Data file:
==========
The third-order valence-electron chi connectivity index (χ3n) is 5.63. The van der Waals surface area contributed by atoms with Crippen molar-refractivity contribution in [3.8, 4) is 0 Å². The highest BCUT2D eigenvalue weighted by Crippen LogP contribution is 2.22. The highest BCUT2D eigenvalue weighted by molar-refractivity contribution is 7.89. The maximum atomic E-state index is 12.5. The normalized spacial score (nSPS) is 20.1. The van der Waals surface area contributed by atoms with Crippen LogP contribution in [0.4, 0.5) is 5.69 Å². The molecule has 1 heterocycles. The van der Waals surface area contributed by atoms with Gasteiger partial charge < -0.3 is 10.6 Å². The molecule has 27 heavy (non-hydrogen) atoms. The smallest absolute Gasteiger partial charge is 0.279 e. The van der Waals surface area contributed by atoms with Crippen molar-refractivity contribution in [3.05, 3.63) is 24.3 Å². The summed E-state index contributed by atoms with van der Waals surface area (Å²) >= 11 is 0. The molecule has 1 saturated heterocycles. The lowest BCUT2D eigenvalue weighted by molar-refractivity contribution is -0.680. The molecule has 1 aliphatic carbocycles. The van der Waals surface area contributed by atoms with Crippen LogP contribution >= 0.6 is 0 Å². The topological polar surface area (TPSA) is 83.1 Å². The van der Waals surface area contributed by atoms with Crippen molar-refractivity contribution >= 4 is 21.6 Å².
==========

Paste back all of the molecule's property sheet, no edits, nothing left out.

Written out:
The third-order valence-electron chi connectivity index (χ3n) is 5.63. The van der Waals surface area contributed by atoms with Crippen molar-refractivity contribution in [3.8, 4) is 0 Å². The highest BCUT2D eigenvalue weighted by Crippen LogP contribution is 2.22. The highest BCUT2D eigenvalue weighted by molar-refractivity contribution is 7.89. The maximum atomic E-state index is 12.5. The normalized spacial score (nSPS) is 20.1. The van der Waals surface area contributed by atoms with Crippen LogP contribution in [0.4, 0.5) is 5.69 Å². The molecule has 1 heterocycles. The van der Waals surface area contributed by atoms with Gasteiger partial charge < -0.3 is 10.6 Å². The molecule has 27 heavy (non-hydrogen) atoms. The smallest absolute Gasteiger partial charge is 0.279 e. The van der Waals surface area contributed by atoms with Crippen molar-refractivity contribution in [3.05, 3.63) is 24.3 Å². The summed E-state index contributed by atoms with van der Waals surface area (Å²) >= 11 is 0. The molecule has 1 saturated heterocycles. The lowest BCUT2D eigenvalue weighted by molar-refractivity contribution is -0.680. The molecule has 1 aliphatic carbocycles. The van der Waals surface area contributed by atoms with Crippen LogP contribution >= 0.6 is 0 Å². The topological polar surface area (TPSA) is 83.1 Å². The van der Waals surface area contributed by atoms with Crippen molar-refractivity contribution >= 4 is 21.6 Å².